Can Wonderla be a 7X multibagger like V-Guard within the next 5 years? It is a complex question, as it would be the first time an amusement park business is going for listing in India. The highly capital intensive nature of this business is not lost on anyone. In short, it is not asset-light like V-Guard. On the other hand, Wonderla is more profitable and returns-generating than the flagship electrical appliance maker of the group. Promoters Kochouseph Chittilappilly and Arun Chittilappilly have so far delivered reasonably well with their two parks, with a third Wonderla Amusement Park in the offing at Hyderabad using the upcoming IPO proceeds. Rating agency CRISIL has rated Wonderla IPO at 4/5, indicating above average fundamentals. As usual, this IPO rating doesn’t take into consideration the potential asking price. On one side is the impressive metrics, and on the other is whether a too high valuation would be sought.
The upcoming IPO of Wonderla Holidays Ltd, an amusement park company, would be keenly watched by the investment community. The main reason for this investor interest, of course, will be that Wonderla Holidays is from the stable of V-Guard Group.
Also Read: Interview with Wonderla's Co-founder and MD, Arun Chittilappilly
Flagship V-Guard Industries Ltd (BSE: 532953, NSE: VGUARD) had gone for its IPO soon after Sensex started to fall massively from its 2008 peak of over 21,000 after the controversial and market-rattling mega public issue by Reliance Power. V-Guard went ahead unfazed with its relatively small issue to collect Rs. 70 crore from the market, despite the emerging gloom.
By the time it listed in mid March 2008 at around Rs. 85, markets were steadily going down, and in September 2008, the collapse of Lehman Brothers happened, sending the global capital markets into a tailspin. Smallcap stock V-Guard too was not spared, and it hit its nadir of Rs. 36.50 soon afterwards.
And from there gradually V-Guard started clawing back. The going was steady but slow in initial years, but by mid 2012, the electrical appliances stock started its vertical climb. By December 2012, it had scaled up dizzying heights, marking an all-time high of Rs. 590.50, making it a nearly 7X multibagger from its IPO level, and a 16X bagger from its all-time low, within as little as 4.5 years!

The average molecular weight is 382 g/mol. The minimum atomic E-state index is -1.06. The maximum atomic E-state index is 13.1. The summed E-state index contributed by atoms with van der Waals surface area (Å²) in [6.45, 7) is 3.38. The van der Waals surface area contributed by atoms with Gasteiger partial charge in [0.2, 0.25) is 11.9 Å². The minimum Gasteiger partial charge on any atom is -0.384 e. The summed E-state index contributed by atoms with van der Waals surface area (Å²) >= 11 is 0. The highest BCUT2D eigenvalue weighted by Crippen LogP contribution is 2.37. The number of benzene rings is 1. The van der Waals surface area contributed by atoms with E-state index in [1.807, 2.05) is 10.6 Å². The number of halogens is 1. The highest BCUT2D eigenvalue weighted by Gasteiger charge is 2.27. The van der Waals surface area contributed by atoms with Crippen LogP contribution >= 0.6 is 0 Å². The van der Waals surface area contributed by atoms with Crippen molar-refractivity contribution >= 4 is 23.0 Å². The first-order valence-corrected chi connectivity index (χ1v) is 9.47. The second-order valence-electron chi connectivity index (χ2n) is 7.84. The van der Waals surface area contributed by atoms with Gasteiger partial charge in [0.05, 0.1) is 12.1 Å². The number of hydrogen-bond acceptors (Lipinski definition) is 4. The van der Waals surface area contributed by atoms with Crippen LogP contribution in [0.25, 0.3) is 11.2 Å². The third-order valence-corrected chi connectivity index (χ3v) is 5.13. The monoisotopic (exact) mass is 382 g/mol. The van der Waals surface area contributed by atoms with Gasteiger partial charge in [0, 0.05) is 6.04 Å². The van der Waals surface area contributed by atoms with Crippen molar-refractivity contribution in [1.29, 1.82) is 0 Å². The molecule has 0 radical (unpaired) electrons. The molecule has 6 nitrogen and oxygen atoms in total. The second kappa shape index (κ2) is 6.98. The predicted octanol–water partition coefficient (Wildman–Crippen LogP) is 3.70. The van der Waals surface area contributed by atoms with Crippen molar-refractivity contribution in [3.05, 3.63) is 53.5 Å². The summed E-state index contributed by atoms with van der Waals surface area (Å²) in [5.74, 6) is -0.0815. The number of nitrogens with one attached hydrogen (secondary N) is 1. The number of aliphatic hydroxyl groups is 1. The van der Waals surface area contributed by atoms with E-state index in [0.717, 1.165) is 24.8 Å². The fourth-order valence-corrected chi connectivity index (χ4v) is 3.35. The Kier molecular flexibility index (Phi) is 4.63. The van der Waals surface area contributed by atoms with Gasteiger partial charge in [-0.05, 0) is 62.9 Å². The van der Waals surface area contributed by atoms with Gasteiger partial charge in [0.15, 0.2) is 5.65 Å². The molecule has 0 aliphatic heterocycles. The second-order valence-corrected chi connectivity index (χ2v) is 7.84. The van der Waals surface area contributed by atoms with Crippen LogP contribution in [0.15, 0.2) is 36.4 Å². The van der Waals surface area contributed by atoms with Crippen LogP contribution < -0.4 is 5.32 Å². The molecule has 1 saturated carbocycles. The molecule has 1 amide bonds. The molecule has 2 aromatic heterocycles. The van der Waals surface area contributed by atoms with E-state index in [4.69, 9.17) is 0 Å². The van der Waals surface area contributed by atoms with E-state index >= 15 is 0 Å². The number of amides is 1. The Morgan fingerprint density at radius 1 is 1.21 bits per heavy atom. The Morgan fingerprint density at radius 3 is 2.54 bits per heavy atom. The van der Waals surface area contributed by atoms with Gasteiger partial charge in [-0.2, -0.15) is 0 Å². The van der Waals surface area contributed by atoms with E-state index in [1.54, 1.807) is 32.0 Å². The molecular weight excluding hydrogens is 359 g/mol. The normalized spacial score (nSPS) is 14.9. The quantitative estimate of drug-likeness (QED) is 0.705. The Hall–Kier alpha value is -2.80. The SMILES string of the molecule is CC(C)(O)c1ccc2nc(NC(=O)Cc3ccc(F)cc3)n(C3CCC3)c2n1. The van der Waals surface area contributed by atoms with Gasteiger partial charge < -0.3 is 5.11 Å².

That is the first reason why Wonderla IPO too would be keenly watched by investors. Group Founder and Chairman of V-Guard Industries Ltd, Kochouseph Chittilappilly is also the Founder, Co-Promoter, Vice-Chairman, and Whole Time Director of Wonderla Holidays Ltd. Kochouseph’s elder son Arun Chittilappilly who played the leadership role in setting up Wonderla’s second amusement park at Bangalore, is the Co-Promoter and Managing Director of the company.
Given the wealth creation and wealth sharing track record of Kochouseph Chittilappilly, the real question before investors would be how inferior or superior would be Wonderla Holidays vis-à-vis V-Guard Industries.
Compared to V-Guard Industries - which is basically an electrical appliances and electrical cable company - Wonderla Holidays as an investment opportunity is starkly different. For example, V-Guard generated a Net Profit Margin (NPM) of only 4.63% in FY’13. In sharp contrast, the NPM enjoyed by Wonderla Holidays is an impressive 26.23% in FY‘12.
Secondly, on the all-important metric of Return on Equity, while V-Guard had an impressive RoE of 24.08% in FY’13, Wonderla Holidays had a superlative RoE of 32.04% in FY‘12.
However, there is a flipside to it too. While V-Guard enjoys a small equity base of Rs. 29.85 crore, Wonderla has an equity base of Rs. 42 crore already, which will expand to Rs. 56.5 crore through this IPO that involves issue of 1.45 crore new shares of Rs. 10 Face Value each.